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What's going on with design?

In just two years, the pandemic has left a completely different landscape to how we knew the world in 2019. Not only has it disrupted the digital and nightlife sectors, but it has also made us all aware of how we now understand the value of wellbeing and comfort in rooms that were previously "unnoticed".

This is what has happened with interior decoration. What was once reserved for a "privileged few" has taken a 180º turn and has put the focus and importance on the design of the environments in which we spend the most hours a day, such as our homes. From the kitchen and the living room to the bedroom.

New concerns and training offer

The labour "standstill" of these two years, closely linked to the awareness of the shortcomings of homes and the boom in express refurbishment programs, have led to an interest in training in the field of design.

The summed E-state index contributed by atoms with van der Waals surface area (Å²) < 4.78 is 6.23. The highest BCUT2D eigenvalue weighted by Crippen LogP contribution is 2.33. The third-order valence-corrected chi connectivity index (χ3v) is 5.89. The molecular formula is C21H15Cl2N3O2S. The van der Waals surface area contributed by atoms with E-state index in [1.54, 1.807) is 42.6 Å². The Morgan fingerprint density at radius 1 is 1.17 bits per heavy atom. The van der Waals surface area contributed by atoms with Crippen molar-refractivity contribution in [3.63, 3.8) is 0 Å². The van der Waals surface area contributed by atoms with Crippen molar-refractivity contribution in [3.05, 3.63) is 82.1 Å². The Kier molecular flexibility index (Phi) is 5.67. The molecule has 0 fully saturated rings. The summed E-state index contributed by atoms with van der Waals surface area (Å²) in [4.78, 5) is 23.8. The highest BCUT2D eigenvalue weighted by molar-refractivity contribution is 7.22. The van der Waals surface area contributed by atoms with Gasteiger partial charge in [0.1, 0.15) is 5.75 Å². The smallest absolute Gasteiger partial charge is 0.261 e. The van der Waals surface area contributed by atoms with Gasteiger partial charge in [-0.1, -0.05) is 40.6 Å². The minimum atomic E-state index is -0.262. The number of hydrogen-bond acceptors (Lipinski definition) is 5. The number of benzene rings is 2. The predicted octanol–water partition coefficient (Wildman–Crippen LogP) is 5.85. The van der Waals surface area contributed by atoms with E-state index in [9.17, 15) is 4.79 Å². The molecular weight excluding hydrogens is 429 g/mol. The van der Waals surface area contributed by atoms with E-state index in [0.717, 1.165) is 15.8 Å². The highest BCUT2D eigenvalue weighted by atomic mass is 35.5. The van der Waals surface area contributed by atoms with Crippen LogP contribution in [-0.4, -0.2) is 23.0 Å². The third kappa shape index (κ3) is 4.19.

Whether as a hobby or to broaden professional opportunities, more and more people are graduating. It is estimated that the higher degree in interior design, which is taught in 40 schools throughout Spain, trains around 600-700 students a year.

Growth in the sector

The vice-director of the Escuela Superior de Diseño de Madrid, José Miguel Celestino, believes that the increase in interest and growth of the sector is also related to the growing social changes and awareness of environmental issues. This is intimately linked to design in the rehabilitation of spaces to make them sustainable. The European 20/30 agenda is therefore expected to see a steady growth in interest in interior design.

Moreover, the interest is not only from students and professionals, but there is also a growing demand from restaurants and entertainment venues, who want to have a design that gives them that "extra value" that makes them stand out from the rest.

But what happens when there is excess demand?

There is a lot of work and it is a good opportunity to generate business. But the speed of growth of this demand does not coincide with the speed of training. In other words, there are regulated and chartered qualifications, and one course does not replace the training and responsibility that goes with it.

This gives rise to "intrusiveness" and unfair competition.

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